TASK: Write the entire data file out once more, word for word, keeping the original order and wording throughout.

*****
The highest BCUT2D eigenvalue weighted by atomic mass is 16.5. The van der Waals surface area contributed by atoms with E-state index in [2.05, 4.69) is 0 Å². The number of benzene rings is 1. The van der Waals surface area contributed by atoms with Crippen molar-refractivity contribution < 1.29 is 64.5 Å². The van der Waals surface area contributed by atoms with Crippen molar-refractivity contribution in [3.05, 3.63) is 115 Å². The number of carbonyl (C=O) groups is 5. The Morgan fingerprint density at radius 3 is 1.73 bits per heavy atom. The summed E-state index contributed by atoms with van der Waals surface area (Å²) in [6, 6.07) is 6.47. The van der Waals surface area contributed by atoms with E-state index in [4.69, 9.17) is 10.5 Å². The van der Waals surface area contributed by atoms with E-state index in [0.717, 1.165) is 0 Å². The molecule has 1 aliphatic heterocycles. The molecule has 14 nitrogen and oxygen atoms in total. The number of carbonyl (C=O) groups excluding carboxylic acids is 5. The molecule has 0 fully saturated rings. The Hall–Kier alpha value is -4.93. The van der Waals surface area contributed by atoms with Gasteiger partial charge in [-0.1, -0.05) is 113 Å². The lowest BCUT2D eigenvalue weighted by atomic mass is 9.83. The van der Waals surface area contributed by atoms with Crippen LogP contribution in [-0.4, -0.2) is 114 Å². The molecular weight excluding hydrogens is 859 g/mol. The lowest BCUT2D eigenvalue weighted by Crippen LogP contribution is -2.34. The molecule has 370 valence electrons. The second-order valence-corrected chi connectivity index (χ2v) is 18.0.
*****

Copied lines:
The highest BCUT2D eigenvalue weighted by atomic mass is 16.5. The van der Waals surface area contributed by atoms with E-state index in [2.05, 4.69) is 0 Å². The number of benzene rings is 1. The van der Waals surface area contributed by atoms with Crippen molar-refractivity contribution < 1.29 is 64.5 Å². The van der Waals surface area contributed by atoms with Crippen molar-refractivity contribution in [3.05, 3.63) is 115 Å². The number of carbonyl (C=O) groups is 5. The Morgan fingerprint density at radius 3 is 1.73 bits per heavy atom. The summed E-state index contributed by atoms with van der Waals surface area (Å²) in [6, 6.07) is 6.47. The van der Waals surface area contributed by atoms with E-state index in [4.69, 9.17) is 10.5 Å². The van der Waals surface area contributed by atoms with E-state index in [0.717, 1.165) is 0 Å². The molecule has 1 aliphatic heterocycles. The molecule has 14 nitrogen and oxygen atoms in total. The number of carbonyl (C=O) groups excluding carboxylic acids is 5. The molecule has 0 fully saturated rings. The Hall–Kier alpha value is -4.93. The van der Waals surface area contributed by atoms with Gasteiger partial charge in [-0.1, -0.05) is 113 Å². The lowest BCUT2D eigenvalue weighted by atomic mass is 9.83. The van der Waals surface area contributed by atoms with Crippen LogP contribution in [-0.4, -0.2) is 114 Å². The molecular weight excluding hydrogens is 859 g/mol. The lowest BCUT2D eigenvalue weighted by Crippen LogP contribution is -2.34. The molecule has 370 valence electrons. The second-order valence-corrected chi connectivity index (χ2v) is 18.0.